Review Sunday: The Da Vinci Code by Dan Brown

Robert Langdon #2
(work as standalones)
Released: 2003
An ingenious code hidden in the works of Leonardo da Vinci.

A desperate race through the cathedrals and castles of Europe.

An astonishing truth concealed for centuries . . . unveiled at last.

While in Paris, Harvard symbologist Robert Langdon is awakened by a phone call in the dead of the night. The elderly curator of the Louvre has been murdered inside the museum, his body covered in baffling symbols. As Langdon and gifted French cryptologist Sophie Neveu sort through the bizarre riddles, they are stunned to discover a trail of clues hidden in the works of Leonardo da Vinci—clues visible for all to see and yet ingeniously disguised by the painter.

Even more startling, the late curator was involved in the Priory of Sion—a secret society whose members included Sir Isaac Newton, Victor Hugo, and Da Vinci—and he guarded a breathtaking historical secret. Unless Langdon and Neveu can decipher the labyrinthine puzzle—while avoiding the faceless adversary who shadows their every move—the explosive, ancient truth will be lost forever.”

This is a really interesting book.  I haven’t read the others in the series (and believe me when I say that you can read them out of order, even if there are a few references to the past) but I have seen the movies for the first two in this series.  This is always painted as such an iconic book so I knew I had to read it!  I read it for the first time last year in November (2017) and per usual, I was too enamored with the story to write a clear-headed review so I waited a bit and then reread it.  Here are my thoughts!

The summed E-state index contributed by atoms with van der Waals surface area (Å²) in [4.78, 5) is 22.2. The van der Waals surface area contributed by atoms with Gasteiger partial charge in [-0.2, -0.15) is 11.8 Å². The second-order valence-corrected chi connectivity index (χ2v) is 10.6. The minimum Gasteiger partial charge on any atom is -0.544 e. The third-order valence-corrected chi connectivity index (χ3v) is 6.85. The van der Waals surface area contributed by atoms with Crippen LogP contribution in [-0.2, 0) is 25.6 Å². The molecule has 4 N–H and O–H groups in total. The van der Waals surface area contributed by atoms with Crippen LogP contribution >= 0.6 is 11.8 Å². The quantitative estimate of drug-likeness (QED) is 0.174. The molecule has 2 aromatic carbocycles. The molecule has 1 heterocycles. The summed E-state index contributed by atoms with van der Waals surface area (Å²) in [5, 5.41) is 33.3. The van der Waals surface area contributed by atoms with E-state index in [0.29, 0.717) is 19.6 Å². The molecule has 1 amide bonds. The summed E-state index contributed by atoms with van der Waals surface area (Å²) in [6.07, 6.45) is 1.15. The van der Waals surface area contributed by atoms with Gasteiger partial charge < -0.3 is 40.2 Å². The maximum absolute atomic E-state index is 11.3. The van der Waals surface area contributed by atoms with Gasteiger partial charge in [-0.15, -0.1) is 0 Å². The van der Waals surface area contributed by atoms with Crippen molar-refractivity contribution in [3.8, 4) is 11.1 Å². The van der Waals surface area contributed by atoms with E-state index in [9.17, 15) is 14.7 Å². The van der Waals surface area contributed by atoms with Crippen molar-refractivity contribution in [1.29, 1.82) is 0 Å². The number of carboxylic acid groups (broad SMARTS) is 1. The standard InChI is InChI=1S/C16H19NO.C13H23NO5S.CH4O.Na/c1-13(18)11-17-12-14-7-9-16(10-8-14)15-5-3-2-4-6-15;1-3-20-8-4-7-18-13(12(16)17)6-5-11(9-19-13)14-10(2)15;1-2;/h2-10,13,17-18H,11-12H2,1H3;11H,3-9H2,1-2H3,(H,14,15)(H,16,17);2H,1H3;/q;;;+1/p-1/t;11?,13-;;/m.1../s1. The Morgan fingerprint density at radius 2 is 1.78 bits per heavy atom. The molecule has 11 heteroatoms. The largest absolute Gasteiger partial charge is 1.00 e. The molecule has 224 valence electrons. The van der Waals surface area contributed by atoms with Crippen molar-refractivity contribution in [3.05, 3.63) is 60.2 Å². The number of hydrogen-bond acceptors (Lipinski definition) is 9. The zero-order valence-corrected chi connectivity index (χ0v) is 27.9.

“These books can’t possibly compete with centuries of established history, especially when that history is endorsed by the ultimate bestseller of all time.” Faukman’s eyes went wide. “Don’t tell me Harry Potter is actually about the Holy Grail.” “I was referring to the Bible.” Faukman cringed. “I knew that.”

1.  The plot.  I really enjoyed the unrelenting plot of this book.  We’re essentially dropped right into it and learn the essentials along the way which lends itself to a fast-paced plot.  There aren’t too many secondary plotlines (arguably, there aren’t any) so the focus is entirely on the Holy Grail and escaping the police.  There’s an elaborate scheme set up by someone to implicate other people and to be honest, the strings get a little tangled up sometimes.  The second time around, though, I think I understood it a lot more.  Generally speaking, though, I really enjoyed the plot and it fit really well with the genre.

“Faith ― acceptance of which we imagine to be true, that which we cannot prove.”

2.  The characters.  I have to say, while I don’t want to hang out with any of these characters (the typical test for how memorable they are), I do find each of them interesting in their own way.  There are personal anecdotes and humorous past scenes played out throughout the book and they really painted a nice picture of the characters.  Teabing in particular I found to be especially well defined.  While I wouldn’t say they are the greatest characters in the world, they do the job and they assist the plot nicely.

“By its very nature, history is always a one-sided account.”